Gladwell first explains how dependency ratios affect the wealth of nations. A country divides up its resources among its citizens. The average wealth should roughly correspond to the standard of living. The average wealth is just total wealth divided by the total number of consumers. People who work add to both the numerator and denominator. People who don't work merely add to the denominator, so they detract from average wealth.

It's easy to see that, other things being equal, a low dependency ratio will allow a higher standard of living. Whether this makes for a faster-growing economy is unclear to me, but I'll leave that to the experts. Gladwell goes on to apply the concept to the pension plans of American corporations. Here he goes badly astray.

Many declining American industries, Gladwell points out, promised generous pensions and health care to large workforces in the middle of the twentieth century. Now they're having trouble meeting those obligations. Gladwell attributes this to a worsening dependency ratio. For instance, "General Motors today makes more cars and trucks than it did in the early nineteen-sixties, but it does so with about a third of the employees." This is a problem, asserts Gladwell, because it leads to an unfavorable dependency ratio. Each current GM worker has to support several retirees. It was a bad dependency ratio, he argues, that doomed Bethlehem Steel (more later).

The problem with this analysis is obvious. Retirees don't depend on workers to pay their benefits. They depend on GM. GM can pay those benefits so long as its profits are high enough. Gladwell posts just such a critique, sent in by a reader, including this passage:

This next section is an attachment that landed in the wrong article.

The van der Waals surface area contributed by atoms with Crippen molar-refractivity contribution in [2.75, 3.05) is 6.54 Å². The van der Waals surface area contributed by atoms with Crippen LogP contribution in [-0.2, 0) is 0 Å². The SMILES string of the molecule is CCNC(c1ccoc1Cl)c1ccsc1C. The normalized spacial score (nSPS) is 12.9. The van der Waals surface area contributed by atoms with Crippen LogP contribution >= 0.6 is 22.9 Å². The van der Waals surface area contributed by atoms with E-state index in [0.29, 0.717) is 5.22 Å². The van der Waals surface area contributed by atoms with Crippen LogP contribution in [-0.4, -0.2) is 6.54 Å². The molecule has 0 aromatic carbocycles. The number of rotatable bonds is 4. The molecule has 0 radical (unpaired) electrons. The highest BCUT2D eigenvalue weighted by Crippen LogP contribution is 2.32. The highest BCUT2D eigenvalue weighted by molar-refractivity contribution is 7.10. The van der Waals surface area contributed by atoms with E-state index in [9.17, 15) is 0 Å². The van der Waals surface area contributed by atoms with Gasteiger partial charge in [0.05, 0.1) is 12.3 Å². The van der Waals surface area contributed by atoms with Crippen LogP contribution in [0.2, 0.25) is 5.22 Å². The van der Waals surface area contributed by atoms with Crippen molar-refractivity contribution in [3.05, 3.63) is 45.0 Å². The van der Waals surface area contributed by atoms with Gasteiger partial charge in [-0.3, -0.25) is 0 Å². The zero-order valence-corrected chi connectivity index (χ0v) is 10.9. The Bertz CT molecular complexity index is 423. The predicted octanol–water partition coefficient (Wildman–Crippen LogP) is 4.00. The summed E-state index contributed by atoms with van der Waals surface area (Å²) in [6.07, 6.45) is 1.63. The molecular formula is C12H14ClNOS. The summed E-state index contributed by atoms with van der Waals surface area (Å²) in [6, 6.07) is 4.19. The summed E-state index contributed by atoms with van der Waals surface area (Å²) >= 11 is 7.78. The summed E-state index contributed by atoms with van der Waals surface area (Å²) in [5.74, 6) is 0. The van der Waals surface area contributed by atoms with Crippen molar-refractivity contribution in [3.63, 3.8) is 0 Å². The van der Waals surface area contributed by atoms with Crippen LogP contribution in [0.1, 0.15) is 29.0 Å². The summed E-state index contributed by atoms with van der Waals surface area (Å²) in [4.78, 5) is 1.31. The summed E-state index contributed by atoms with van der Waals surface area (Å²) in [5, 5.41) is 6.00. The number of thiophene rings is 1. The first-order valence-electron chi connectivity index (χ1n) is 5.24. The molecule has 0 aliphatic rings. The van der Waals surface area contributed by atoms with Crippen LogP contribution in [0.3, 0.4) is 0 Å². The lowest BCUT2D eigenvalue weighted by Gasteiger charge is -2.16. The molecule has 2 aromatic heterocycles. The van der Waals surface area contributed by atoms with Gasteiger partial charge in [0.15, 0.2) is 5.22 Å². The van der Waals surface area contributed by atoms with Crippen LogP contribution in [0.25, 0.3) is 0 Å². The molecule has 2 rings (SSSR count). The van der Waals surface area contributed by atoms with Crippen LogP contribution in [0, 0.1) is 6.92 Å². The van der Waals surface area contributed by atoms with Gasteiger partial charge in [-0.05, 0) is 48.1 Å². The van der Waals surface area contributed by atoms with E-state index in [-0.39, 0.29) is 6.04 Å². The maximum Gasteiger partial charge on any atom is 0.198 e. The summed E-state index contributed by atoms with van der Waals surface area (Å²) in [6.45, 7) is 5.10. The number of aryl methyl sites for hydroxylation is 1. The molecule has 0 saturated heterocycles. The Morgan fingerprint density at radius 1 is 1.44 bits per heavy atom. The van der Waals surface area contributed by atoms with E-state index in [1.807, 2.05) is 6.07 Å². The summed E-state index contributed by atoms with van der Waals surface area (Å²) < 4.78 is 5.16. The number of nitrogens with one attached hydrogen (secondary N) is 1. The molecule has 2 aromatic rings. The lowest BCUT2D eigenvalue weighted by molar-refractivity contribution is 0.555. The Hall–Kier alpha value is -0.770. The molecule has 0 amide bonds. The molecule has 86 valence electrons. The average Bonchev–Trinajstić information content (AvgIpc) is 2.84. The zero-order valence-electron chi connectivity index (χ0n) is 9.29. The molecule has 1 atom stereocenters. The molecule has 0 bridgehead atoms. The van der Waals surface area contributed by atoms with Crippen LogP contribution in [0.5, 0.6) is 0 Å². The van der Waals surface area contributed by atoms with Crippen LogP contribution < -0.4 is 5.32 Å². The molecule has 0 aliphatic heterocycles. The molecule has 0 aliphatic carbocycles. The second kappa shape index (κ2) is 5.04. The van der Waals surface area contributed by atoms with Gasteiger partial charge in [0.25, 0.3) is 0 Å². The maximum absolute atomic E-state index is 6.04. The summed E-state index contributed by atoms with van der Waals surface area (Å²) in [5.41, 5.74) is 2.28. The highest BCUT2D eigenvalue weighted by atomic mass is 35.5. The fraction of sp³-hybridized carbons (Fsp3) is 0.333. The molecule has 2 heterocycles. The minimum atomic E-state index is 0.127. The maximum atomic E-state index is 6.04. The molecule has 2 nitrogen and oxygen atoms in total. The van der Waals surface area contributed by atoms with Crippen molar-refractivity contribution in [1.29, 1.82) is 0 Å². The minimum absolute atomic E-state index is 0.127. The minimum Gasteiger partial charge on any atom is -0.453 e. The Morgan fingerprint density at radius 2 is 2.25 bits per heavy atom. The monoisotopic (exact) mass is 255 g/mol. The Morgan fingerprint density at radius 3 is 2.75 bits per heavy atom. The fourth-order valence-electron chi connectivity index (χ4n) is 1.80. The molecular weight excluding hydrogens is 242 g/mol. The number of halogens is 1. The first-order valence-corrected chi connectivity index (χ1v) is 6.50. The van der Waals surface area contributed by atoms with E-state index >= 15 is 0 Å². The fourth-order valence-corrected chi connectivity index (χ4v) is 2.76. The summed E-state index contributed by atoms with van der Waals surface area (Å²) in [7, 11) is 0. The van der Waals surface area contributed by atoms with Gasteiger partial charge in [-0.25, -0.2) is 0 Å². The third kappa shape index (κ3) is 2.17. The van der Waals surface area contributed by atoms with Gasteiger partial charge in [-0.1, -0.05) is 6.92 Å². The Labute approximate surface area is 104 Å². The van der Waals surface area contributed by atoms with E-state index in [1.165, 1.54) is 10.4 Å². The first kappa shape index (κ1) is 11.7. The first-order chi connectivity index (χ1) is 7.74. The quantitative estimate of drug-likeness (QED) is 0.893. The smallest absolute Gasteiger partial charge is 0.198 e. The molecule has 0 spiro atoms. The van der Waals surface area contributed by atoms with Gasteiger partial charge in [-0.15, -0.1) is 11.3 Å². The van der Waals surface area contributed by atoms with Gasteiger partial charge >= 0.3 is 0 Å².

The number of current workers they have is irrelevant to their ability to pay or not pay for former employees' benefits. If Rick Wagoner could produce umpteen-billion cars single-handedly after having invested in a 100%-automated assembly line he could be wildly profitable and be able to afford all those old retiree costs and have the worst dependency ratio possible.

Gladwell's response (in italics):

This is, I think, a very good example of the "if pigs had wings. . . " line of argumentation. Sure, if Rick Wagoner could produce all of GM's cars by himself, and as a result be wildly profitable, it wouldn't matter how many retirees he had. So what? Rick Wagoner can't do that. He is--like the heads of Bethlehem Steel before him--trapped in a low margin, labor-intensive business, where workforce compensation is a enormous share of the bottom line. McGurky is absolutely right that "GM can't pay their retiree obligations because they have no profits." But why doesn't GM have any profits? Because of the size of their retiree obligations!